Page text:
In this episode of the Ludus Novus podcast, I discuss the search for the perfect game and the creation of universes.
When I search through my Steam library and I look for that game, that perfect game, the perfect experience that matches the mood that I am in right that moment, I’m playing a game with the entirety of my library: the entirety of games as a medium.
The music for this episode is “Progress” by mystified from the album Fractal Diner 3. It’s available under a ccby2.5 license.
Let me know what you think in the comments.
I’ve been running a Dungeons and Dragons 4e game called “Urgo” for almost five years. All of my original five players have been replaced except one. It was always a high-magic, swashbuckling campaign featuring airships and demigods, and it’s escalated from there. The player characters are level 16 of 30 and we’ve reached a point in the game where it takes some effort to maintain the tone and even more effort to properly prepare. For some background, here’s the current situation:
Continue reading The Perils of a Long D&D Campaign
I was recently linked to “Convergence,” the first game by a group called Streetlight Studios. It’s a Flash game about growing up and making choices; it could be described as a mix of “Passage,” “Pathways,” and “How to Raise a Dragon,” which is a pretty amazing combination.
The game asks you to follow a character from infancy to old age, making choices along the way. Infancy makes you crawl around your house as a baby getting toys before your sibling, in an odd exploration platformy way. Adulthood has you balancing love and work; I’m glad that they didn’t make this drag on too long. Shades of “Every Day the Same Dream” here. Old age, at least in the ending I got, was more of a little vignette to cap off the choices made in the rest of the game.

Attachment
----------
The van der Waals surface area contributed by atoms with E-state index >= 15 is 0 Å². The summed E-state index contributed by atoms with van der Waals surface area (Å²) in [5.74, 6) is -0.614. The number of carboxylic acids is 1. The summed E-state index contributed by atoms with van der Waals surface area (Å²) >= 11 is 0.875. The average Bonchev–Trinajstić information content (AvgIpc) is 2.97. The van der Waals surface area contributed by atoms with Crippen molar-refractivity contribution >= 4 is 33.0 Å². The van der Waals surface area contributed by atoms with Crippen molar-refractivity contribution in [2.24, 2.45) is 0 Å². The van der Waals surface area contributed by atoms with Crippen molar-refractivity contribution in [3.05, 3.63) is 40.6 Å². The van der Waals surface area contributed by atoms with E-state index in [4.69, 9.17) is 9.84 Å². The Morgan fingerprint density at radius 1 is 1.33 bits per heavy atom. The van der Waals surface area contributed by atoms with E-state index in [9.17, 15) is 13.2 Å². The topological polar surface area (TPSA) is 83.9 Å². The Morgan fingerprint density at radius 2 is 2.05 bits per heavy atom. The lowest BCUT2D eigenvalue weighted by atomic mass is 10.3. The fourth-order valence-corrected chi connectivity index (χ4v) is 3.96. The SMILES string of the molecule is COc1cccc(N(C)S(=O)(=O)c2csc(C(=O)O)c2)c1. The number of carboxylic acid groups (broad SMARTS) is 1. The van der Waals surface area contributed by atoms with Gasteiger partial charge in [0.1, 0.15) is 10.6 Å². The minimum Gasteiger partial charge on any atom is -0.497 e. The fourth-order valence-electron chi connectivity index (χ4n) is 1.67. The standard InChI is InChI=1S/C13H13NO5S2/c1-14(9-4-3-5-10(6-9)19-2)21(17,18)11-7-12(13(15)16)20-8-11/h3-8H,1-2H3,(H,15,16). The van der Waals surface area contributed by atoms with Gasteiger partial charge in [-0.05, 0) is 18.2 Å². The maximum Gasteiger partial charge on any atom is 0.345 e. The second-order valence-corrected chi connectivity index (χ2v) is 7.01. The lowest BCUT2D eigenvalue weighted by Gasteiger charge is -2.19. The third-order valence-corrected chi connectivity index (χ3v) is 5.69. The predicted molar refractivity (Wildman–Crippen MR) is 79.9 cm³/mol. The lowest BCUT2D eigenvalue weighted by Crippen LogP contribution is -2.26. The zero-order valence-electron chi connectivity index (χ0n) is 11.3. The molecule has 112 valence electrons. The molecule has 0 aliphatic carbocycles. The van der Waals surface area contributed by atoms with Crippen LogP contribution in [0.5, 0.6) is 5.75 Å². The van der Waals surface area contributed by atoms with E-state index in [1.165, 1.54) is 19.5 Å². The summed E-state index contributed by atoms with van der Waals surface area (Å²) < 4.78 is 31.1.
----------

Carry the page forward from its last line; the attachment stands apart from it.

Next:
Looking up at my description, this game sounds like a mixing-together of various art games, and it’s definitely inspired by the work others have done before, but the polish and design in “Convergence” makes it feel fresh. Definitely something to check out for fans of blocky pixel games about life and choices.
Cave Story is a classic of the indie games movement. It single-handedly showed many people that a single developer could make a game with dated graphics that was as good as AAA commercial games. This was already clear to some, but Cave Story‘s prominence means that it has heavily inspired much of the work done by the modern indie games culture. There are a lot of things that Cave Story does well; its handling of mood and narrative structure are great, as well as its balancing of humor and pathos. One thing it does badly at, however, is providing the player with effective choice and agency.
Continue reading Saving Professor Booster: Choice and Agency in Cave Story
I’ve finished up a little game that’s partially a test for a conversation engine I cooked up. It’s called “Narthex.”
After a long journey, you will reach the Narthex, the waiting place before the oracle. There you must wait until your time. Then you will be given the answer to a single question. This game has two endings. The second is not worth getting.
Play “Narthex” at Ludus Novus.
The players in a tabletop roleplaying game never do what you expect them to.
Case in point: I’ve just started up a campaign of Promethean. It opens with the player characters being drawn to a mysterious, sprawling house, where they discover an otherworldly being called a qashmal who dispenses a cryptic riddle.
This is the second time I’ve run the beginning of this campaign with different players each time. The first group did what I expected: they searched the building top to bottom for clues, then proceeded to follow up on the riddle. This latest group, however, decided against that.
Continue reading Never According to Plan
In this podcast, I talk about exploration games. Exploration games, as I categorize them, are games with an open world that offer an array of paths at any one time. They’re awesome because they appeal to players’ curiosity and completionism, and they help deal with player frustration.
The music for this episode is “Space Doggity” by Jonathan Coulton, and is available under a Creative Commons Attribution-NonCommercial 3.0 license.